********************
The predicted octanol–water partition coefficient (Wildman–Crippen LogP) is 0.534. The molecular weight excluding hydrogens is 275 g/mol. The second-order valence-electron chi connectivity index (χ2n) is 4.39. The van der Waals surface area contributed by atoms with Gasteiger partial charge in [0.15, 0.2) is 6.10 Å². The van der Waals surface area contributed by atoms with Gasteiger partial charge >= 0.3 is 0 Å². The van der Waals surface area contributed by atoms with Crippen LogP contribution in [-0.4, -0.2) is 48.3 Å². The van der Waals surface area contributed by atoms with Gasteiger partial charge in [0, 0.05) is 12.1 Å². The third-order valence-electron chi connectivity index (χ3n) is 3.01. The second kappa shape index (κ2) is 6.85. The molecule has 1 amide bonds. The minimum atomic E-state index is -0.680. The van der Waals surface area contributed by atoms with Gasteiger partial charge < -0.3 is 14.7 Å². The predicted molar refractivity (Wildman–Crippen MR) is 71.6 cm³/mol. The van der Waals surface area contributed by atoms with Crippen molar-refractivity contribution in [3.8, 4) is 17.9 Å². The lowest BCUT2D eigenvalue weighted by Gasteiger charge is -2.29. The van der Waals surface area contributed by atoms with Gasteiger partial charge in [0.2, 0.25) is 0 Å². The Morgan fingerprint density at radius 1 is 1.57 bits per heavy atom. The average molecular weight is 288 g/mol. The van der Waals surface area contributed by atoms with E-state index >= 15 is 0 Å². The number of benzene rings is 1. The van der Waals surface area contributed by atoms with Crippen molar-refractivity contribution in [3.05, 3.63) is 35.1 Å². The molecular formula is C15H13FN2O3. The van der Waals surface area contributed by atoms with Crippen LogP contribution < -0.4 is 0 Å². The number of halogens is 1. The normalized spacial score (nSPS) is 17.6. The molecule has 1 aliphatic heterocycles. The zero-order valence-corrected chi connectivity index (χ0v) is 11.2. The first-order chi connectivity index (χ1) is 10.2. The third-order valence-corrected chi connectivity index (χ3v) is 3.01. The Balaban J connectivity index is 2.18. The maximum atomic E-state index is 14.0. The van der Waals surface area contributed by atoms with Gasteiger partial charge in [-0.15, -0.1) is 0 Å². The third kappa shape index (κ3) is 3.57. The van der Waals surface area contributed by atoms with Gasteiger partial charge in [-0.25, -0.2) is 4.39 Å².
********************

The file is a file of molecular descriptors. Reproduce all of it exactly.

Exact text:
The predicted octanol–water partition coefficient (Wildman–Crippen LogP) is 0.534. The molecular weight excluding hydrogens is 275 g/mol. The second-order valence-electron chi connectivity index (χ2n) is 4.39. The van der Waals surface area contributed by atoms with Gasteiger partial charge in [0.15, 0.2) is 6.10 Å². The van der Waals surface area contributed by atoms with Gasteiger partial charge >= 0.3 is 0 Å². The van der Waals surface area contributed by atoms with Crippen LogP contribution in [-0.4, -0.2) is 48.3 Å². The van der Waals surface area contributed by atoms with Gasteiger partial charge in [0, 0.05) is 12.1 Å². The third-order valence-electron chi connectivity index (χ3n) is 3.01. The second kappa shape index (κ2) is 6.85. The molecule has 1 amide bonds. The minimum atomic E-state index is -0.680. The van der Waals surface area contributed by atoms with Gasteiger partial charge < -0.3 is 14.7 Å². The predicted molar refractivity (Wildman–Crippen MR) is 71.6 cm³/mol. The van der Waals surface area contributed by atoms with Crippen molar-refractivity contribution in [3.8, 4) is 17.9 Å². The lowest BCUT2D eigenvalue weighted by Gasteiger charge is -2.29. The van der Waals surface area contributed by atoms with Gasteiger partial charge in [0.2, 0.25) is 0 Å². The Morgan fingerprint density at radius 1 is 1.57 bits per heavy atom. The average molecular weight is 288 g/mol. The van der Waals surface area contributed by atoms with E-state index >= 15 is 0 Å². The number of benzene rings is 1. The van der Waals surface area contributed by atoms with Crippen molar-refractivity contribution in [3.05, 3.63) is 35.1 Å². The molecular formula is C15H13FN2O3. The van der Waals surface area contributed by atoms with Crippen LogP contribution < -0.4 is 0 Å². The number of halogens is 1. The normalized spacial score (nSPS) is 17.6. The molecule has 1 aliphatic heterocycles. The zero-order valence-corrected chi connectivity index (χ0v) is 11.2. The first-order chi connectivity index (χ1) is 10.2. The third-order valence-corrected chi connectivity index (χ3v) is 3.01. The Balaban J connectivity index is 2.18. The maximum atomic E-state index is 14.0. The van der Waals surface area contributed by atoms with Gasteiger partial charge in [-0.15, -0.1) is 0 Å². The third kappa shape index (κ3) is 3.57. The van der Waals surface area contributed by atoms with Gasteiger partial charge in [-0.25, -0.2) is 4.39 Å².